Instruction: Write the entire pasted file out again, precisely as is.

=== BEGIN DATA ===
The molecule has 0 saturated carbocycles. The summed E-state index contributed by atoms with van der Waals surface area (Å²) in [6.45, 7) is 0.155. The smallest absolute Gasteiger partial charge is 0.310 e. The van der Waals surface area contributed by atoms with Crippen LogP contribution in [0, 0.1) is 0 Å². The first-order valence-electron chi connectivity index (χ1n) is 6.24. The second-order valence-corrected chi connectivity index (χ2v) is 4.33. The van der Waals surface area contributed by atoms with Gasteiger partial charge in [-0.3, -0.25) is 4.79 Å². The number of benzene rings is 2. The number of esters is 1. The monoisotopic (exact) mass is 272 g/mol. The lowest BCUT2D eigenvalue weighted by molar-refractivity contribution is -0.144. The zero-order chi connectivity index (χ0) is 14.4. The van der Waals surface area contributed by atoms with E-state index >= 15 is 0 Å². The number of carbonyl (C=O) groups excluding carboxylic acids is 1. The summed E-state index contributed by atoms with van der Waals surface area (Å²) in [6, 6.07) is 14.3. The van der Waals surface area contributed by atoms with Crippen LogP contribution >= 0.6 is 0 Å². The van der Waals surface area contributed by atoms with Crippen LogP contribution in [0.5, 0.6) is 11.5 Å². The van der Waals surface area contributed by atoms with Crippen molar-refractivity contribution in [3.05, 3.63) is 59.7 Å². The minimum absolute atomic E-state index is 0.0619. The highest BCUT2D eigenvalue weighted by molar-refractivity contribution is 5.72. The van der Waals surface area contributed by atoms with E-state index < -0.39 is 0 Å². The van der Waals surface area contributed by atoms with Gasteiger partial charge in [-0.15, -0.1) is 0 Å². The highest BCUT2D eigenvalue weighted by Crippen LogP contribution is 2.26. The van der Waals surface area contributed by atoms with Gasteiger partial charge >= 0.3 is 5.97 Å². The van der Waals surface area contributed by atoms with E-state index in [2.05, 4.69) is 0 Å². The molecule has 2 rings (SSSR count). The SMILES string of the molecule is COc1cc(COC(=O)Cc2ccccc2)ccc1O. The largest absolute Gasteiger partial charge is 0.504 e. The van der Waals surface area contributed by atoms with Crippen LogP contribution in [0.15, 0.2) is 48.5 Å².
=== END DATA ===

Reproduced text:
The molecule has 0 saturated carbocycles. The summed E-state index contributed by atoms with van der Waals surface area (Å²) in [6.45, 7) is 0.155. The smallest absolute Gasteiger partial charge is 0.310 e. The van der Waals surface area contributed by atoms with Crippen LogP contribution in [0, 0.1) is 0 Å². The first-order valence-electron chi connectivity index (χ1n) is 6.24. The second-order valence-corrected chi connectivity index (χ2v) is 4.33. The van der Waals surface area contributed by atoms with Gasteiger partial charge in [-0.3, -0.25) is 4.79 Å². The number of benzene rings is 2. The number of esters is 1. The monoisotopic (exact) mass is 272 g/mol. The lowest BCUT2D eigenvalue weighted by molar-refractivity contribution is -0.144. The zero-order chi connectivity index (χ0) is 14.4. The van der Waals surface area contributed by atoms with E-state index >= 15 is 0 Å². The number of carbonyl (C=O) groups excluding carboxylic acids is 1. The summed E-state index contributed by atoms with van der Waals surface area (Å²) in [6, 6.07) is 14.3. The van der Waals surface area contributed by atoms with Crippen LogP contribution >= 0.6 is 0 Å². The van der Waals surface area contributed by atoms with Crippen LogP contribution in [0.5, 0.6) is 11.5 Å². The van der Waals surface area contributed by atoms with Crippen molar-refractivity contribution in [3.05, 3.63) is 59.7 Å². The minimum absolute atomic E-state index is 0.0619. The highest BCUT2D eigenvalue weighted by molar-refractivity contribution is 5.72. The van der Waals surface area contributed by atoms with E-state index < -0.39 is 0 Å². The van der Waals surface area contributed by atoms with Gasteiger partial charge in [-0.15, -0.1) is 0 Å². The highest BCUT2D eigenvalue weighted by Crippen LogP contribution is 2.26. The van der Waals surface area contributed by atoms with Gasteiger partial charge >= 0.3 is 5.97 Å². The van der Waals surface area contributed by atoms with E-state index in [2.05, 4.69) is 0 Å². The molecule has 2 rings (SSSR count). The SMILES string of the molecule is COc1cc(COC(=O)Cc2ccccc2)ccc1O. The largest absolute Gasteiger partial charge is 0.504 e. The van der Waals surface area contributed by atoms with Crippen LogP contribution in [0.15, 0.2) is 48.5 Å².